- Recognize that your clients and partners are people too. They are also responsible for child care and elderly care. They are also stressing about meeting internal deadlines, handling stressful job responsibilities, and responding to difficult people. When it makes sense, give them the gift of time by rescheduling meetings or holding meetings at times that are less convenient for you. Be empathetic when plans change at the last minute.
- Rally around your clients. When your client or partner succeeds, you also succeed. And everyone is more likely to succeed when you rally around them. Bring in expertise from other teams when you know they will be able to help a client or partner. Offer the expertise of your designer, your editor, or your videographer. Together, you will all win.
- Be a trusted advisor. Being friends with clients is good, but even better is being a trusted advisor. Become the mentor, the leader, the advisor who is genuinely interested in your client’s wellbeing. Help them when they transition their roles internally or externally, and keep in touch as they progress through the ups and downs of life events.
- Be cognizant of your helping quotient. “It’s not my job” is never a good attitude. When we aren’t as busy, we can always be of help to our colleagues, clients, or customers. That could take the form of helping a colleague by presenting to a client, or editing a PowerPoint presentation, doing an internet search for relevant examples, or tidying up conference rooms.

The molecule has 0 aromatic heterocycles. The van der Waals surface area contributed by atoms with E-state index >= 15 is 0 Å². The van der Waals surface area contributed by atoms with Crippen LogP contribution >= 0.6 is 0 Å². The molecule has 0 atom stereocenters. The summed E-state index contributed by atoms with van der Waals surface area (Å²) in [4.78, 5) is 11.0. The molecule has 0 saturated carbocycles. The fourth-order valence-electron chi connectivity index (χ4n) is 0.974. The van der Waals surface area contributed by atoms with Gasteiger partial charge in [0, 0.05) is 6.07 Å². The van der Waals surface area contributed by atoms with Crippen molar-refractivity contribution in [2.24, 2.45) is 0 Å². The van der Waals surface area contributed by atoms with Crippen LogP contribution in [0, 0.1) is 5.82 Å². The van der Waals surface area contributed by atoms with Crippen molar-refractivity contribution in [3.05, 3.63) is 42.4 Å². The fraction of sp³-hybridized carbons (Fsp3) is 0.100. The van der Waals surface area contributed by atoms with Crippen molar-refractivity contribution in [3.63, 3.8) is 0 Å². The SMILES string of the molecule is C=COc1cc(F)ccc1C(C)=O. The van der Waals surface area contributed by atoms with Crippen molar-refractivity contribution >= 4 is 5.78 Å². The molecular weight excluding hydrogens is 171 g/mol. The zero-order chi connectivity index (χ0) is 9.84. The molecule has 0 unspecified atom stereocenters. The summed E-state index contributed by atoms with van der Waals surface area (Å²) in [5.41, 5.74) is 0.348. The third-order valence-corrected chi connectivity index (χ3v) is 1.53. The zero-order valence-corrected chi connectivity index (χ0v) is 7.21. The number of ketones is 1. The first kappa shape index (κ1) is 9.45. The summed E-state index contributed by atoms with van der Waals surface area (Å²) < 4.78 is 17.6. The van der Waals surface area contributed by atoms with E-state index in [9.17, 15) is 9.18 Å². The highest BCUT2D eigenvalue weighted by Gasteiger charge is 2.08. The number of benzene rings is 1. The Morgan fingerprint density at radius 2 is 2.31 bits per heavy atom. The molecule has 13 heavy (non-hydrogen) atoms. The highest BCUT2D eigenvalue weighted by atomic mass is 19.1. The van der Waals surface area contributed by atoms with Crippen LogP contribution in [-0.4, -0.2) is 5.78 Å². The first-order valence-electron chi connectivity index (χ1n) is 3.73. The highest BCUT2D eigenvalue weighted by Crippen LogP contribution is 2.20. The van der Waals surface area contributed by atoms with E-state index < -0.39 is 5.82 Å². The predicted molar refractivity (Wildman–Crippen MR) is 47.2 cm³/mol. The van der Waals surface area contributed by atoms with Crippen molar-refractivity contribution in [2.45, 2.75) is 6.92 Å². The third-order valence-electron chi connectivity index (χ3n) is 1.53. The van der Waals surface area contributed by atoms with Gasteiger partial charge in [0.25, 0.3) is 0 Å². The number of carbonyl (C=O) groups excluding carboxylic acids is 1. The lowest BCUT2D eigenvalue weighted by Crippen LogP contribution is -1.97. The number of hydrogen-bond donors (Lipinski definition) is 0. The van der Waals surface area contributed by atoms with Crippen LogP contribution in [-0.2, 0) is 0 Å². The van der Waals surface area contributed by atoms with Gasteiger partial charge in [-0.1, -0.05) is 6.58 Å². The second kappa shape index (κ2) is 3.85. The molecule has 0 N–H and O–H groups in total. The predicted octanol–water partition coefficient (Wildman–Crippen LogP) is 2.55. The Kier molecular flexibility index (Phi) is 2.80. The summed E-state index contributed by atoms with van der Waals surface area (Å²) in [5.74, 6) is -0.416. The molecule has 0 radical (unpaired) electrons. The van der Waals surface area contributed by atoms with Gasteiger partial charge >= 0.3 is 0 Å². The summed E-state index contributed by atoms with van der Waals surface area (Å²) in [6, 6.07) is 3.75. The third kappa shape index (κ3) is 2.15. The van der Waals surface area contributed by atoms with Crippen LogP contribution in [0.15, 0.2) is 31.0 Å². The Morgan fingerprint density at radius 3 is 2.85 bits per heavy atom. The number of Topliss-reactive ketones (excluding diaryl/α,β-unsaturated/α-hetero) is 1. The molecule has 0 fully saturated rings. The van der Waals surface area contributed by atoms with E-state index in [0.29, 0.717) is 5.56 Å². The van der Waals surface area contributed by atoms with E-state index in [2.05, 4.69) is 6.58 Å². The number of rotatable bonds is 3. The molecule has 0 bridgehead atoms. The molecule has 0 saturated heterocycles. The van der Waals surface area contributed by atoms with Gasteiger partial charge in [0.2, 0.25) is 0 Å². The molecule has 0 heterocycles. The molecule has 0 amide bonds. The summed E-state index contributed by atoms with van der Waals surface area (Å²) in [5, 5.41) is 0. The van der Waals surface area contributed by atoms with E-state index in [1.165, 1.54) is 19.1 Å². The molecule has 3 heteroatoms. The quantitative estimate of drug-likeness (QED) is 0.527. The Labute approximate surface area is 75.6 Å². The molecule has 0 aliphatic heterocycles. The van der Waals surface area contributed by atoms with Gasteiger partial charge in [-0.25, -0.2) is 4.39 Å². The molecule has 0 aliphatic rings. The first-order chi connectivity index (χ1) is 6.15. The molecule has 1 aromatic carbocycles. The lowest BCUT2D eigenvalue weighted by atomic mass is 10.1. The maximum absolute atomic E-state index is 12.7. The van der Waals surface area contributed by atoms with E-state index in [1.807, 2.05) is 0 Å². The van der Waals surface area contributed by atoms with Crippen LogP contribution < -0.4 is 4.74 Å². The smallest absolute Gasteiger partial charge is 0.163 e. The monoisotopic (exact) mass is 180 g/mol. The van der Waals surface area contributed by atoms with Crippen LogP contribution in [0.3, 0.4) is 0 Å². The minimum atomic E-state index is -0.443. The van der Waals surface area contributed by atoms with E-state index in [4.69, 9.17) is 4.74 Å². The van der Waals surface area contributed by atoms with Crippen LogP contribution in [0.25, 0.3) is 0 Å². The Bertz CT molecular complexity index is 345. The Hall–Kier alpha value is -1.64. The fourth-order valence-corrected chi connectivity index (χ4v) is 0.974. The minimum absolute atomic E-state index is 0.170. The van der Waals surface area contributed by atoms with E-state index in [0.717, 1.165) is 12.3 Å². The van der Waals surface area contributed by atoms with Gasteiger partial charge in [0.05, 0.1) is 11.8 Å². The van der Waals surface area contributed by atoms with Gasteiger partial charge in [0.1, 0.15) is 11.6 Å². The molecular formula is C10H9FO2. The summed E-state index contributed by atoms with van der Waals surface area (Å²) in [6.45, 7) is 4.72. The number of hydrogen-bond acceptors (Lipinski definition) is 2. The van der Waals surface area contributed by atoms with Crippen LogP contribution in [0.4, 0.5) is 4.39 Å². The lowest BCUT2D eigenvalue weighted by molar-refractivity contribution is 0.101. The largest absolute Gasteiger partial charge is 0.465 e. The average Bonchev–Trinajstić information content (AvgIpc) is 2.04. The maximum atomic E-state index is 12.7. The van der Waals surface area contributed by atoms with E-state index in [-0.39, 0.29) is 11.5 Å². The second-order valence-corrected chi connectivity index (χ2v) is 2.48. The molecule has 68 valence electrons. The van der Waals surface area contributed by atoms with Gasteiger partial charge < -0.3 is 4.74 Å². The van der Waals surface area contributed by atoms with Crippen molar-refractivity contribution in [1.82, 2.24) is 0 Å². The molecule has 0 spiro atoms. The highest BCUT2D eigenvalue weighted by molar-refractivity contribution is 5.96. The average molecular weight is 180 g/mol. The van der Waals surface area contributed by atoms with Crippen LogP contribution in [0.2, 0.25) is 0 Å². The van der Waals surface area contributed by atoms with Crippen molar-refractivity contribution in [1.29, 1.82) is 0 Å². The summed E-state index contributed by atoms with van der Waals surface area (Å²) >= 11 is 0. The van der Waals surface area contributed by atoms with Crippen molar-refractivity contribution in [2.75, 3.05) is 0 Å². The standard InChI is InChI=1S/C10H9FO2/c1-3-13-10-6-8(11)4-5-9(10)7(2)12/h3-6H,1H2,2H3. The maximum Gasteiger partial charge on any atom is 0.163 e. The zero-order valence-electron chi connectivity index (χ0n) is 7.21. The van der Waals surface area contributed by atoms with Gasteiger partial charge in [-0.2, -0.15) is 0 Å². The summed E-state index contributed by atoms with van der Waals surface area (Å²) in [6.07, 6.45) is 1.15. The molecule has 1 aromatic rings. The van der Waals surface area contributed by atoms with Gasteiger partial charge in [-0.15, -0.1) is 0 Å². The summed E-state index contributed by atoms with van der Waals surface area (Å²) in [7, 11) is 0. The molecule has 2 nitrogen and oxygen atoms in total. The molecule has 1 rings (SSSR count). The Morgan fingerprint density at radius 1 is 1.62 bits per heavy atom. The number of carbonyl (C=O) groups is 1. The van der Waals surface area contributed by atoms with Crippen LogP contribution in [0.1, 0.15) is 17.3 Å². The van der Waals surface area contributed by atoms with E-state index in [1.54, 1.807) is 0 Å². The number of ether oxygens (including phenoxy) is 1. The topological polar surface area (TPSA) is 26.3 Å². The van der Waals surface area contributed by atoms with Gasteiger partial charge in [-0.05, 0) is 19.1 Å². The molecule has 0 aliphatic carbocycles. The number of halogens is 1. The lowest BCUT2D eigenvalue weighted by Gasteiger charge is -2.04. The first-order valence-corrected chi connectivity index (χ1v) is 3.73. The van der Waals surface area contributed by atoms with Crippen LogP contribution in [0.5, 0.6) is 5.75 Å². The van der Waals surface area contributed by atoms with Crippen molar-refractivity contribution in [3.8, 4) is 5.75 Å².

Be kind to the larger community
No matter the size of your company, we can all afford to be good and kind citizens in our communities.
- Donate. In whatever way makes sense for you and your business, donate cash, flights, hotel rooms, non-perishable food, research services, strategic advisory services, or relevant expertise to a charity that deserves and needs it.
- Boost charities. Use the power of your social media accounts to spread the word about charities that need and deserve a boost.
- Boost good news. Be a force for good and share positivity. Share job postings, community events, and heartwarming stories of neighbours helping each other. Congratulate job finders and award winners. There is much good in our world. We just need to see it.
- Be a good neighbour. Every community is different but if there is an opportunity, introduce yourself to a neighbour. Share relevant information, check in on the elderly or shovel someone’s walkway or rake their leaves without asking. Celebrate all the things that make you different and yet so much the same.
A culture of kindness at work can improve employee engagement and satisfaction, build trust, better relationships with clients and customers, and ultimately leads to a better world. In a world where we are expected to be faster, better, cheaper, be the source of humanity and kindness that people can never have too much of.
Ready to learn more?
Learn how we helped Rocky Mountaineer elevate their guest experience from great to world class levels by inspiring the team to reimagine their guest experience. Or, learn how we helped Saint Elizabeth gain a stronger understanding of their target audience and launch a meaningful new brand for healthcare caregivers.